By the same token, “management by walking about”, where senior managers leave their offices and go and talk to the people who work for them, can also make a huge difference. Although it may feel odd at first (and the reaction from staff may well be less than hospitable), perseverance will pay off, believes Shaw.

And it is a lesson that HR professionals ideally need to learn too. By proactively spending part of every week working alongside the groups that they support, they become part of the team and not just the person that everyone goes to when they have a problem.

Above all, however, Shaw sees himself as a facilitator. The answers to most problems are already inside people’s heads, he believes – all they need is the right environment and enough confidence to talk about it.

 
One of the ways that he puts this belief into practice is as an ‘unconference’ organiser. Instead of having a predefined agenda with speeches, slides and sponsors, these events are rather less controlled.
 
They have a collaborative format, where people discuss topics suggested by themselves and other attendees. His last unconference in November, which involved both HR practitioners and customer service people, was entitled “Stop doing dumb things” and the aim was to encourage them to talk about customer service and engagement issues.

The methods that Shaw uses (which include music and art) are all designed to get people thinking about things in a different way and to share information in a non-confrontational fashion.

Although organisations are all too often criticised for failing to walk the talk, he believes that the only way that they will even begin walking with any confidence is by talking – actively communicating and listening – with both internal and external customers.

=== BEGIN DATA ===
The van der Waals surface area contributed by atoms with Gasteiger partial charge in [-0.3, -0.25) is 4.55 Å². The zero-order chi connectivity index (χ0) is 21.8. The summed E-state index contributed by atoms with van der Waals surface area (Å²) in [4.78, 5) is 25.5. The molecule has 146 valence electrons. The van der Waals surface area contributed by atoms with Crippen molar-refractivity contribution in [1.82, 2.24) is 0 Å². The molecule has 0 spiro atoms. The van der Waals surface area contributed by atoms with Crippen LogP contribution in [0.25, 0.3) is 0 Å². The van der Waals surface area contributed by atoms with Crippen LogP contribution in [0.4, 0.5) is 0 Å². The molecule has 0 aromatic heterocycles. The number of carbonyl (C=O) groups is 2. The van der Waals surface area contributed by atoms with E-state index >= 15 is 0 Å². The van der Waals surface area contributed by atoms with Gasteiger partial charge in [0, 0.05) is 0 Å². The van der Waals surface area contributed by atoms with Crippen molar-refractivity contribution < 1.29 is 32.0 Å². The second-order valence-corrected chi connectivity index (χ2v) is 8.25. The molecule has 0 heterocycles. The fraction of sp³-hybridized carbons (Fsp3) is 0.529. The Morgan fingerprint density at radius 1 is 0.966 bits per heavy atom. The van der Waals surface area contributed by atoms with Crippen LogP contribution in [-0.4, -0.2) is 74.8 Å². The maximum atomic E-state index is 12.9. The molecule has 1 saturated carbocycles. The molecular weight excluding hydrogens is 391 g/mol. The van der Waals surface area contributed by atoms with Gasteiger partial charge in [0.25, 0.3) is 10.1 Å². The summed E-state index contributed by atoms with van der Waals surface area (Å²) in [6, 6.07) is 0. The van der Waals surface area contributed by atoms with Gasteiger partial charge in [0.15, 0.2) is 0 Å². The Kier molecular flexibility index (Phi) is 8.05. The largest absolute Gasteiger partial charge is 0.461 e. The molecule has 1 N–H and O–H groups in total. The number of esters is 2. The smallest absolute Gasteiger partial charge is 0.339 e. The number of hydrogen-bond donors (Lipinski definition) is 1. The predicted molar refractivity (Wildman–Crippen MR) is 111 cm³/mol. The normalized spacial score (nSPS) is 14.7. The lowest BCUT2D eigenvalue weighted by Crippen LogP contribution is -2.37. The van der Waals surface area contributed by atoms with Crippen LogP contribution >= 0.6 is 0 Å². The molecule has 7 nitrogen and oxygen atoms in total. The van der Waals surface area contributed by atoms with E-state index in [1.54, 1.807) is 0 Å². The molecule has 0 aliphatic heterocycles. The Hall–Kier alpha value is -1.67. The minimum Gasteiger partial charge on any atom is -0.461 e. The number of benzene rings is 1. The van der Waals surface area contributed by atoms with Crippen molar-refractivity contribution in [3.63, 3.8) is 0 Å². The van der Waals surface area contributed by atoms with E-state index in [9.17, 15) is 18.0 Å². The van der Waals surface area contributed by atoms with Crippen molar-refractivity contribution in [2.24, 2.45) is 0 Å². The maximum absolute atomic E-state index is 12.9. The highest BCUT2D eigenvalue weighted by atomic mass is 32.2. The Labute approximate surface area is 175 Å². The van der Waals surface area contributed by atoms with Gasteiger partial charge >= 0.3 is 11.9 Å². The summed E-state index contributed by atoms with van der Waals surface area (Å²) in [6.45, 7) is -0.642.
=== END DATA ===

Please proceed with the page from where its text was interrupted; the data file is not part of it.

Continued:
And finally…

Who do you admire most and why?
My mum – she encouraged me to be myself first and foremost, to have the courage to admit when I’m wrong and to believe in the karma of what goes around.

 
She also encouraged me to tune into the punk movement, where I became a first class student at the school of The Clash. Their frontman, Joe Strummer, believed that ‘without people, you’re nothing’ and looking back, his beliefs helped shaped my views too.
 
What’s your most hated buzzword?
Capital, as in ‘human capital’. I’m not a huge fan of ‘resource’ either – both terms imply the dehumanisation of work.
 
Frederick Taylor, the father of scientific management who believed in the ‘one best way’ to do work, has been dead for almost 100 years and yet still many companies cling to these mechanised beliefs.
 
Joe Strummer said: “It’s time to put the humanity back into the centre of the ring.” I think he’s right. It’s time to re-humanise the workplace.

What’s the best piece of advice you’ve ever received?

I’m very fortunate – I love to listen so I’ve benefited from the advice, intentional and otherwise, of many people. I think for me, that advice has culminated in: ‘Flow beats work-life balance. Productive beats busy. Together beats apart. Listening is hugely underrated.’
 
How do you relax?
Spending time in good company – family and friends. I enjoy cooking, being outdoors (I walk a lot, run a bit and cycle sometimes). I’m learning to paint, and I enjoy playing the guitar – and my daughter’s drum kit – when she lets me.